• Policies for Community Wealth Building: Leveraging State and Local Resources

    The Democracy Collaborative

    Fostering resilient communities and building wealth in today’s local economies is necessary to achieve individual, regional, and national economic security. A community wealth building strategy employs a range of forms of community ownership and asset building strategies to build wealth in low-income communities. In so doing, community wealth building bolsters the ability of communities and individuals to increase asset ownership, anchor jobs locally, expand the provision of public services, and ensure local economic stability. 

    Read more...

Featured media

What is Community Wealth?

How do you build community wealth? Here's some of the basic principles of a successful approach:

Community Wealth Cities

C-W City: Cincinnati, Ohio

Incorporated as a city in 1819, Cincinnati grew steadily through the mid-1900s due to its prime location on the Ohio River.  In fact, the Queen City—so dubbed by Longfellow, who referred to it as “the Queen of the West”—weathered the Great Depression better than most cities of comparable size because of the resurgence in river trade, which was less expensive than rail.  By 1950, Cincinnati had grown to its peak of nearly 504,000 residents, making it the 18th largest city in the country. Read more about C-W City: Cincinnati, Ohio...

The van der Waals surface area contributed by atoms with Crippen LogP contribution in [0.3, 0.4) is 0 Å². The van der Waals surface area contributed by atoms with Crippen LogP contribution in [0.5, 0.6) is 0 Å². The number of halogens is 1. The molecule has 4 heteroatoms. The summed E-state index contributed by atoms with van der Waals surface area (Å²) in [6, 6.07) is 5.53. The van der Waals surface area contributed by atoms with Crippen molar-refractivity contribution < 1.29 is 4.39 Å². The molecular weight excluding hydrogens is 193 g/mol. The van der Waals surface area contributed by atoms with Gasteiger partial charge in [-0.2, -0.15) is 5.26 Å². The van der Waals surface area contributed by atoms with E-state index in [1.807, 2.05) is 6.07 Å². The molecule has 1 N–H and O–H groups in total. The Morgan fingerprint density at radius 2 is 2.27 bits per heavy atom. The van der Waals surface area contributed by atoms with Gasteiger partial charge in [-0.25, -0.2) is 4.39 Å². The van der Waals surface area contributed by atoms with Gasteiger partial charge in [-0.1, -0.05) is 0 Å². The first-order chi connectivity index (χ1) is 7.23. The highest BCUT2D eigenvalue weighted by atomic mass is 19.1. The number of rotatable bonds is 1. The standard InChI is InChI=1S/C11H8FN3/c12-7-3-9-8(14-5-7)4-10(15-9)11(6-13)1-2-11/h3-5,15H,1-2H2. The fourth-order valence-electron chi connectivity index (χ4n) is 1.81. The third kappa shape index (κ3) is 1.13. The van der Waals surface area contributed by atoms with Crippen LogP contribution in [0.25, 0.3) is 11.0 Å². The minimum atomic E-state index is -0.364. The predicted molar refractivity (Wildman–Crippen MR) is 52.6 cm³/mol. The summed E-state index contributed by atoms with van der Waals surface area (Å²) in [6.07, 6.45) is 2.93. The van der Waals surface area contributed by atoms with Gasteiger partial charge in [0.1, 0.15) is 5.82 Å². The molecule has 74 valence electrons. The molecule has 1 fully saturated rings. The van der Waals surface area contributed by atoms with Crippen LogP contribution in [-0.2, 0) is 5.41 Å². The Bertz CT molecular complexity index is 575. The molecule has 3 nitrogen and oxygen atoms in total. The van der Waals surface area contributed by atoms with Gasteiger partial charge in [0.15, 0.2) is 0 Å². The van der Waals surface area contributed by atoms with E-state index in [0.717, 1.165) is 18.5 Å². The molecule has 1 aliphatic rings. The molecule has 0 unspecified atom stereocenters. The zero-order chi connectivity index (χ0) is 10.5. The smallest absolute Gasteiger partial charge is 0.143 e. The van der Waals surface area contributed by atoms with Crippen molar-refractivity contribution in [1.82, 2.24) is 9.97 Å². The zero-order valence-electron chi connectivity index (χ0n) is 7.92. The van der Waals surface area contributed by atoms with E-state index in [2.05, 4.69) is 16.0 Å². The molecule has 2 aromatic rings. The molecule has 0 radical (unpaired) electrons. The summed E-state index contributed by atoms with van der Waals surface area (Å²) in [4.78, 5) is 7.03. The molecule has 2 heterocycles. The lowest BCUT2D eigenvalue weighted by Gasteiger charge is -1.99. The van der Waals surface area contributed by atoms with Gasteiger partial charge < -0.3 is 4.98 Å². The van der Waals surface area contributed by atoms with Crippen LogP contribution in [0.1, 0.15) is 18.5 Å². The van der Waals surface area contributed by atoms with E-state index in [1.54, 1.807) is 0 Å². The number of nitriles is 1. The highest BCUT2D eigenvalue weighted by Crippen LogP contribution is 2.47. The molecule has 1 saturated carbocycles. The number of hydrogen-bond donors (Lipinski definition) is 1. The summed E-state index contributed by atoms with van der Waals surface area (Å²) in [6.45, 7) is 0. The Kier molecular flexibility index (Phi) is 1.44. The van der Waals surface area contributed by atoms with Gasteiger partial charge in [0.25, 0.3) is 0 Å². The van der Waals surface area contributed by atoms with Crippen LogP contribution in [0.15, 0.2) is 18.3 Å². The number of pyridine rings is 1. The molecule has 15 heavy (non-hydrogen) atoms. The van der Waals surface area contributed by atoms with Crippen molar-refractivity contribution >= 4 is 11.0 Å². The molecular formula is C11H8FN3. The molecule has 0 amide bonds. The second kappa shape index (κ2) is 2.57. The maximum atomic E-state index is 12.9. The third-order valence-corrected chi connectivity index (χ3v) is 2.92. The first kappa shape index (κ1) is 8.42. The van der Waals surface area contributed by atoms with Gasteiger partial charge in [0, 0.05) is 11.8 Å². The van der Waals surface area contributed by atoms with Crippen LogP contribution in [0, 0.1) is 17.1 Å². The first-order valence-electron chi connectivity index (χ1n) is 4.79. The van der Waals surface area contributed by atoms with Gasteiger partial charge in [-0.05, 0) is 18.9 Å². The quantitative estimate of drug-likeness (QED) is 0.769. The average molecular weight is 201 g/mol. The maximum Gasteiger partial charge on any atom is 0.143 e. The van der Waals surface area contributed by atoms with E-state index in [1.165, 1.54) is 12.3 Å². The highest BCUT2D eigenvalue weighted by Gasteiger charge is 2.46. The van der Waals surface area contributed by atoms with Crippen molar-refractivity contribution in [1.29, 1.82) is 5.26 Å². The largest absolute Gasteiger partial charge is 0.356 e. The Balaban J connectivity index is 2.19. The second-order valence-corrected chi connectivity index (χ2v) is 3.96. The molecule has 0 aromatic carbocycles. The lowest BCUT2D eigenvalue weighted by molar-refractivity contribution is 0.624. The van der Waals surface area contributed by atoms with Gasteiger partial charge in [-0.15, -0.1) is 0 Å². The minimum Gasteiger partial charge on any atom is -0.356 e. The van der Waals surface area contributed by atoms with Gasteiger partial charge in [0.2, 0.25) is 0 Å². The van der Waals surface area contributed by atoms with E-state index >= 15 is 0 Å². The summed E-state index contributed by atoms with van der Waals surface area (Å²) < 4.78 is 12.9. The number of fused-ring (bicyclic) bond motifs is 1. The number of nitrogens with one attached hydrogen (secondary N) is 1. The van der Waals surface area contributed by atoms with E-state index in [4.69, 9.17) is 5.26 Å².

Community Wealth Interviews

C-W Interview: Ai-jen Poo

Ai-jen Poo has been organizing immigrant women workers since 1996. In 2000 she co-founded Domestic Workers United, the New York organization that spearheaded the successful passage of the state’s historic Domestic Workers Bill of Rights in 2010. In 2007, DWU helped organize the first national domestic workers convening, where the National Domestic Workers Alliance (NDWA) was formed. Ai-jen has served as Director of NDWA since 2009 and works on elevating women of color and domestic workers rights issues at a national level.

Spotlight

Featured from the toolbox

  • Community Capital

    In this new guide to community investment, the Business Alliance for Local Living Economies (BALLE) identifies finance options and other investment tools to reinvigorate regional economies, create high-quality jobs, and restore the environment. BALLE offers this guide as a resource to help re-shape financial capital flows to support local self-sufficiency and ingenuity.